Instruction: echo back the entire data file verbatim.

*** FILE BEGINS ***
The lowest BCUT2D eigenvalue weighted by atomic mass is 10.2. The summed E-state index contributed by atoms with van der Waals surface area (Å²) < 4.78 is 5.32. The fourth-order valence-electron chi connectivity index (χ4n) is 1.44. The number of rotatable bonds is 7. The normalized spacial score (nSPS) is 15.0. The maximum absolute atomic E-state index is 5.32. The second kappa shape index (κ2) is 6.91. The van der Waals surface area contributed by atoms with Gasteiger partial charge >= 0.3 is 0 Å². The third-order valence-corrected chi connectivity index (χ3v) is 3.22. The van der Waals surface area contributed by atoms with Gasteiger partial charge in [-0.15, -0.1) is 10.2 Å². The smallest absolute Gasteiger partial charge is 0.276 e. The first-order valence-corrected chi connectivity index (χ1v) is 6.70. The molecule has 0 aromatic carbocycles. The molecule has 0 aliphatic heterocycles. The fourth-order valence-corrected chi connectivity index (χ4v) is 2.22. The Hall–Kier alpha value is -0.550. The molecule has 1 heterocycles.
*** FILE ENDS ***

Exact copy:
The lowest BCUT2D eigenvalue weighted by atomic mass is 10.2. The summed E-state index contributed by atoms with van der Waals surface area (Å²) < 4.78 is 5.32. The fourth-order valence-electron chi connectivity index (χ4n) is 1.44. The number of rotatable bonds is 7. The normalized spacial score (nSPS) is 15.0. The maximum absolute atomic E-state index is 5.32. The second kappa shape index (κ2) is 6.91. The van der Waals surface area contributed by atoms with Gasteiger partial charge >= 0.3 is 0 Å². The third-order valence-corrected chi connectivity index (χ3v) is 3.22. The van der Waals surface area contributed by atoms with Gasteiger partial charge in [-0.15, -0.1) is 10.2 Å². The smallest absolute Gasteiger partial charge is 0.276 e. The first-order valence-corrected chi connectivity index (χ1v) is 6.70. The molecule has 0 aromatic carbocycles. The molecule has 0 aliphatic heterocycles. The fourth-order valence-corrected chi connectivity index (χ4v) is 2.22. The Hall–Kier alpha value is -0.550. The molecule has 1 heterocycles.